However, according to Snopes, Trump either never said that or at least it’s nowhere to be seen in People Magazine’s archives. Yet, “the Donald” took advantage of these loose standards himself spreading all sorts of misinformation, leading rival candidate Ted Cruz (R) of Texas to call him a “pathological liar” and overloading the Truth-o-Meter machine on the Pulitzer-prize winning fact-checking site Politifact. When CNN confronted Trump about one false rumor that he retold on the campaign trail about a man connected to ISIS rushing his stage, he said, “What do I know about it? I’ll I know is what’s on the Internet.” When Fox News’ Bill O’Reilly confronted Trump about his Tweet stating that 81% of Whites murdered are killed by Blacks, pointing out that the real number is 15%, he replied, “Bill, am I going to check every statistic? …This came out of radio shows and everything else.” Liberal author Paul Horner fed Trump supporters fake news during the 2016 campaign as a joke, but it backfired and helped Trump. He hoped they’d post them then look silly later after somebody fact-checked, but no one ever checked. Horner said, “when people [finally] checked later and the things he said turned out not to be true, people didn’t care because they’d already accepted it. It’s real scary. I’ve never seen anything like it.” At least Horner got paid well for his stories.
Former New York Senator Daniel Patrick Moynihan once said that “every man has a right to own opinion, but no man has a right to be wrong in his facts.” Such sentiment seemed out of date by the early 21st century, when everyone had a right to his or her own opinion and facts. At the 2016 GOP convention, a CNN reporter asked Newt Gingrich how Trump could argue that crime rose under Barack Obama when FBI statistics clearly show it fell. Gingrich replied that “While that’s true in theory (i.e. fact), people feel that it rose and it’s a fact that it’s my opinion.” Shortly after the election, Trump supporter and CNN reporter Scottie Nell Hughes proclaimed to NPR: “There are no such things as facts.”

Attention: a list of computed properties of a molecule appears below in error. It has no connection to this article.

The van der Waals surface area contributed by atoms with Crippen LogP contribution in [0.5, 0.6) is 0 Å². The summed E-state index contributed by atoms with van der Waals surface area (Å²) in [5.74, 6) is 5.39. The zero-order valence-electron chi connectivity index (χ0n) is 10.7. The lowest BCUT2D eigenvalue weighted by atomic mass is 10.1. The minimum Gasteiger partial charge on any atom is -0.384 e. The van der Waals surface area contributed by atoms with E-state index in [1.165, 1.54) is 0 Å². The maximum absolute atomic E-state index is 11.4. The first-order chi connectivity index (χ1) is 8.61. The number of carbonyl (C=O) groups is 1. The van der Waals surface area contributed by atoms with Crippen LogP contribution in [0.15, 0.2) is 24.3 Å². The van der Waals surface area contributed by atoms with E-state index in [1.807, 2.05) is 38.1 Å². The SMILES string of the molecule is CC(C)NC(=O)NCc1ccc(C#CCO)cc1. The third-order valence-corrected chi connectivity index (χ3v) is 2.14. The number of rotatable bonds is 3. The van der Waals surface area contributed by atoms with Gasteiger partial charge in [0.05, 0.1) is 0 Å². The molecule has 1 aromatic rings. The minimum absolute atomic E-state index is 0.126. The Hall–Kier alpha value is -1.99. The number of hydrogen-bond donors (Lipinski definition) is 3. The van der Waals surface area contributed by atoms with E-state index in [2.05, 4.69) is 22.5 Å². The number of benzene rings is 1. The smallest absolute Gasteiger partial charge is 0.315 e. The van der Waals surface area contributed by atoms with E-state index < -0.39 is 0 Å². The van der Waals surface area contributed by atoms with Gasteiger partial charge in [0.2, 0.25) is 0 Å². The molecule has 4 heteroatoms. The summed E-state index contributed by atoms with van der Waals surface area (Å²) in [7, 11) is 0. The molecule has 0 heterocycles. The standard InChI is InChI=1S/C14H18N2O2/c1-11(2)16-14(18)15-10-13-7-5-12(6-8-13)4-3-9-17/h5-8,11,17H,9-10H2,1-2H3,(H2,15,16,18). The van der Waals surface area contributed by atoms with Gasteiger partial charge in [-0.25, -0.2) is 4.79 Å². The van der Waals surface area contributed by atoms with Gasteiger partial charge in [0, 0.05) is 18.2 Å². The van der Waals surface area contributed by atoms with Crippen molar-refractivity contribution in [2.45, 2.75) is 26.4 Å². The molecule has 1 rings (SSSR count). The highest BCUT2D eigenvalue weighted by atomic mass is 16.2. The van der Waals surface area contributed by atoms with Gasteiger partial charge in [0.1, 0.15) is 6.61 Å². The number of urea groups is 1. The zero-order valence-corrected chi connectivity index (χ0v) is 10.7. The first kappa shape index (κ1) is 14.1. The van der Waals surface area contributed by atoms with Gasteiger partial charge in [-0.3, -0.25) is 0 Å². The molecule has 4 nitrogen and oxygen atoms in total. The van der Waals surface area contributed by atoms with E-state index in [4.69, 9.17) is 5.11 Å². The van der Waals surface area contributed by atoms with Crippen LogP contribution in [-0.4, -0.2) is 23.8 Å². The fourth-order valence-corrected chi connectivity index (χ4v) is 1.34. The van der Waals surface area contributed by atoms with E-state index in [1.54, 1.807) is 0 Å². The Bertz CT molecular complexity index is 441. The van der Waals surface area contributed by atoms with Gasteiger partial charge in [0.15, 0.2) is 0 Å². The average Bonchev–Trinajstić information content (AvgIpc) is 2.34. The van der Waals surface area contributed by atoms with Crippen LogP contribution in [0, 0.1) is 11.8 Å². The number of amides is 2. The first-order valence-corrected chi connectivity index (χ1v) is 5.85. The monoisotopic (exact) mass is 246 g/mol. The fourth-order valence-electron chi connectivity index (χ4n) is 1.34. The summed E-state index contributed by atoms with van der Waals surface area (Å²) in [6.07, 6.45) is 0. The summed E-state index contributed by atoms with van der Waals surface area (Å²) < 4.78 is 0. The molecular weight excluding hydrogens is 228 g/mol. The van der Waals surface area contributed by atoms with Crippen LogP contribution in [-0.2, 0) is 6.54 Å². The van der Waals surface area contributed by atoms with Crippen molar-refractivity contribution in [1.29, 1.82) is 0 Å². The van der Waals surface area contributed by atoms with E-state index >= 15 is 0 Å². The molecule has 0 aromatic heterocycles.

In the 2016 election, studies showed the prevalence of hoaxes in the news cycle, especially given that many American adults get their news from social media like Twitter® and Facebook®. According to BuzzFeed, fake news stories outperformed real news by a considerable margin on social media in 2016. Millions of conservatives, for instance, learned that the Pope endorsed Trump, while liberals gushed at news that Barbara Bush said “no woman would ever vote for Trump.” Neither ever happened and nor did Hillary Clinton sell weapons to ISIS. On election day, former New York mayor Rudy Giuliani didn’t Tweet that conservatives need to vote to prevent Blacks and Hispanics from stealing the election. Media scholar Siva Vaidyanathan described how, in order to keep selling ads by keeping you reading, Facebook’s® algorithm gradually skewed your news sources toward whatever you’d shown that you “liked” or opened up in the past — in other words, the collective political leanings of your friends created your “filter bubble.”